Electric tuk-tuks in Coastal Kenya.

Electric tuk-tuks in Coastal Kenya.

Editor Wakesho

Tuk-tuk is a three-wheeler vehicle that is dominantly found in the coastal region of Kenya. There are over 15 startups in the sector that are in different stages to finalize their developments.   These vehicles are mainly in Mombasa, Diani, Kilifi, Watamu, and Malindi. They are too noisy therefore having the electric version of the tuk-tuk will help reduce the noise in these areas.

Mombasa-based Solutions Africa was launched in December 2021. The company plans to fill the gap in the market and introduce electric 3-wheelers in the region. Solutions Africa imports completely knocked-down kits and then works with Associated Vehicle Assemblers (AVA) to assemble the vehicles in Mombasa. Kenya incentivizes the local assembly of vehicles imported as fully knocked-down kits by exempting them from import duties and taxes. Only VAT is applicable. Solutions Africa has taken advantage of this to ensure that its electric tuk-tuks will be competitive with the traditional ICE tuk-tuks in terms of the up-front purchase price.

It is preferable to have them assembled in the country than importing them when fully assembled hence being competitive with their ICE counterparts. To further ensure that its electric tuk-tuks are competitive price-wise, the first generation comes with lead-acid batteries. This was a strategic move to enter the market at close to parity with ICE equivalents, as lithium-ion versions would cost close to $2,000 to $3,000 dollars more. And in an industry with tight margins, operators would not be too keen to pay $2,000 more upfront. As the price of lithium-ion batteries improves, Solutions Africa is working to introduce versions with lithium-ion batteries. For now, the company assures customers that its lead acid batteries will last at least 3 years and it is also working with partners to have a battery upgrade program to lithium-ion once the current lead acid versions reach their end of life.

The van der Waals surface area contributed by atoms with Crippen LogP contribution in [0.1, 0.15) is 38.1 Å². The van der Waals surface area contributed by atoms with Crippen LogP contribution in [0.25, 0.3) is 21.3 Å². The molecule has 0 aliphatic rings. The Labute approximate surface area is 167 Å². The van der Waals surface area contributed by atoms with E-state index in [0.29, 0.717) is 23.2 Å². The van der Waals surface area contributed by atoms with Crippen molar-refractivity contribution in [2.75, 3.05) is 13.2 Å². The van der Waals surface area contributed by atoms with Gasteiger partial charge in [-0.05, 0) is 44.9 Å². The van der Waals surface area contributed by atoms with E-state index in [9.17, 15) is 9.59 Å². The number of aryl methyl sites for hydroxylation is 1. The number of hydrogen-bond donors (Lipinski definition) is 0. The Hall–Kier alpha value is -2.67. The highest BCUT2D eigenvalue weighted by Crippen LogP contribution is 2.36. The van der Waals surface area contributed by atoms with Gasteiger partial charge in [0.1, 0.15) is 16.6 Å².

Solutions Africa owns, operates, and manages the fleet of electric tuk-tuks it introduced in Mombasa. Due to the weight and bulkiness of the lead acid batteries, Solutions Africa currently charges the tuk-tuks directly but is working on a battery swap model as well for when they introduce the lighter and easier-to-swap lithium-ion options. It takes between 6 to 8 hours to fully charge the lead acid batteries in the tuk-tuks.

Solutions Africa is also working with the key players in Kenya’s 2- and 3-wheeler financing sector to allow operators to get flexible payment terms and lower the barriers to adoption.